Population-Level Reductions in Alcohol, Tobacco Use May Reduce Overall Cancer Mortality

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There has been little historical evidence to show whether modifying per capita use of alcohol and/or tobacco could affect the cancer mortality rate.
There has been little historical evidence to show whether modifying per capita use of alcohol and/or tobacco could affect the cancer mortality rate.

Population-level reductions in long-term alcohol and tobacco consumption may improve overall cancer mortality, according to a study published in JAMA Network Open.1

Findings from prior epidemiological studies have shown that long-term alcohol and tobacco use increases the risk of various cancers and have confirmed a strong dose-response and risk association. There is little existing evidence, however, showing that the modification of alcohol and/or tobacco use on an individual basis could affect cancer mortality rates.

For this population-based cohort study, researchers conducted a time series analysis using alcohol and tobacco consumption data per capita between 1935 and 2014 from the Australian Bureau of Statistics. Sex- and age-specific cancer mortality rates were also analyzed.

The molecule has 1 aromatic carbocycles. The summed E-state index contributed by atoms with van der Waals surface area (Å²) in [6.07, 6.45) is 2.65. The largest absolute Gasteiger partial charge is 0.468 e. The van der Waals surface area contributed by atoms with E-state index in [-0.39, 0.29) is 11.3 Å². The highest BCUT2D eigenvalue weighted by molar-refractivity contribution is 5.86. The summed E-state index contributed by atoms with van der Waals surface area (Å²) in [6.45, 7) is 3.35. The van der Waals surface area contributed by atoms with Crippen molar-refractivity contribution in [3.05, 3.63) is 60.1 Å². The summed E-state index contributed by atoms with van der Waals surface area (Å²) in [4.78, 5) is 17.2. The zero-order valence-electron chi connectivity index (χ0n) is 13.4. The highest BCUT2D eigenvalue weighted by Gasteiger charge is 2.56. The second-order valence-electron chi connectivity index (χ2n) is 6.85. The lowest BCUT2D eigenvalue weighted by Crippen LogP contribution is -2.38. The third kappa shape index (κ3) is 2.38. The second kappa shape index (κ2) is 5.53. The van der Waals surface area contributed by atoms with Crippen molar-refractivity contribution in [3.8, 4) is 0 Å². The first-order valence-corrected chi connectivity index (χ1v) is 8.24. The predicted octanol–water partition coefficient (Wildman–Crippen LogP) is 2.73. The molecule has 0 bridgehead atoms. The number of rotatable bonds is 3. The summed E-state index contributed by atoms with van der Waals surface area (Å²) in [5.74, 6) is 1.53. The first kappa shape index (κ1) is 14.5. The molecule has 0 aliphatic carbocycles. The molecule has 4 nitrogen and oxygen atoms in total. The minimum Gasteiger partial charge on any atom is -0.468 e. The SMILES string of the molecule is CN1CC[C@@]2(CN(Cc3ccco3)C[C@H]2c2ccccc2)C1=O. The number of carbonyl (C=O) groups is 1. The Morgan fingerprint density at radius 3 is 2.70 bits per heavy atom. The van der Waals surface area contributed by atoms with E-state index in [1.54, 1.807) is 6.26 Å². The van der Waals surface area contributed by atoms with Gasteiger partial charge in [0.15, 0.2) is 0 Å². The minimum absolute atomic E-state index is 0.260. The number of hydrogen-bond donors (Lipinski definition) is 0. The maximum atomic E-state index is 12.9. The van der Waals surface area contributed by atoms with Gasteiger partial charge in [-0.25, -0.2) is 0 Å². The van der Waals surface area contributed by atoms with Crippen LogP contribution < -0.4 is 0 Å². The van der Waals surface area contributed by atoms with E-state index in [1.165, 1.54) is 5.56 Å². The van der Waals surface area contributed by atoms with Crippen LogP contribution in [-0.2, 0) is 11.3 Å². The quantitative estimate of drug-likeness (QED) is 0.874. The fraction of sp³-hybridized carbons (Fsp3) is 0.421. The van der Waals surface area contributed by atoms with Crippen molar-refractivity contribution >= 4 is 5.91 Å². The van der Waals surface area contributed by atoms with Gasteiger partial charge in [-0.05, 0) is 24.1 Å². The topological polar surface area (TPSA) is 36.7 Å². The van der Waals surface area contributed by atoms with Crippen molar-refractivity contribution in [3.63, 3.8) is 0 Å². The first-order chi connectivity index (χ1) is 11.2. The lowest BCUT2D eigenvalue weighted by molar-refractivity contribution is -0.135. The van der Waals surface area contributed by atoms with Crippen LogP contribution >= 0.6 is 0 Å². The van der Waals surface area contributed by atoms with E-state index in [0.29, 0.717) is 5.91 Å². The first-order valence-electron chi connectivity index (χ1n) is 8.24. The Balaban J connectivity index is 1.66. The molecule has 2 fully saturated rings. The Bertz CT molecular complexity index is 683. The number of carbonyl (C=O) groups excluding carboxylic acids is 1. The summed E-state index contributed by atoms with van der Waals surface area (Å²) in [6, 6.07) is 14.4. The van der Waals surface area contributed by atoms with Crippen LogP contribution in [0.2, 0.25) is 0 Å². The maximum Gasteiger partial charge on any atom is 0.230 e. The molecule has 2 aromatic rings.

Results showed that the age-standardized cancer death rates per 100,000 persons increased from 199 in 1968 to 214 in 1989, and decreased to 162 in 2014. Analysis showed that a 1-liter decrease in alcohol consumption was associated with 3.9% reduction in overall cancer mortality over 20 years. A 1-kilogram reduction in tobacco consumption resulted in a 16% reduction in overall cancer mortality.

Alcohol consumption per capita was found to be significantly correlated with overall cancer mortality among men between the ages of 50 and 69 years, and among women older than 50 years. Tobacco use was significantly associated with overall cancer mortality, but only among men who were at least 50 years old.

The authors concluded that “future studies using multicountry cancer mortality data from the World Health Organization cancer database could help to better understand the associations in different socioeconomic status and health policy environments and identify effective policy or clinical interventions to reduce alcohol- and tobacco-related cancer diseases.”

Reference

  1. Jiang H, Livingston M, Room R, et al. Temporal associations of alcohol and tobacco consumption with cancer mortality [published online July 13, 2018]. JAMA Network Open. doi: 10.1001/jamanetworkopen.2018.0713

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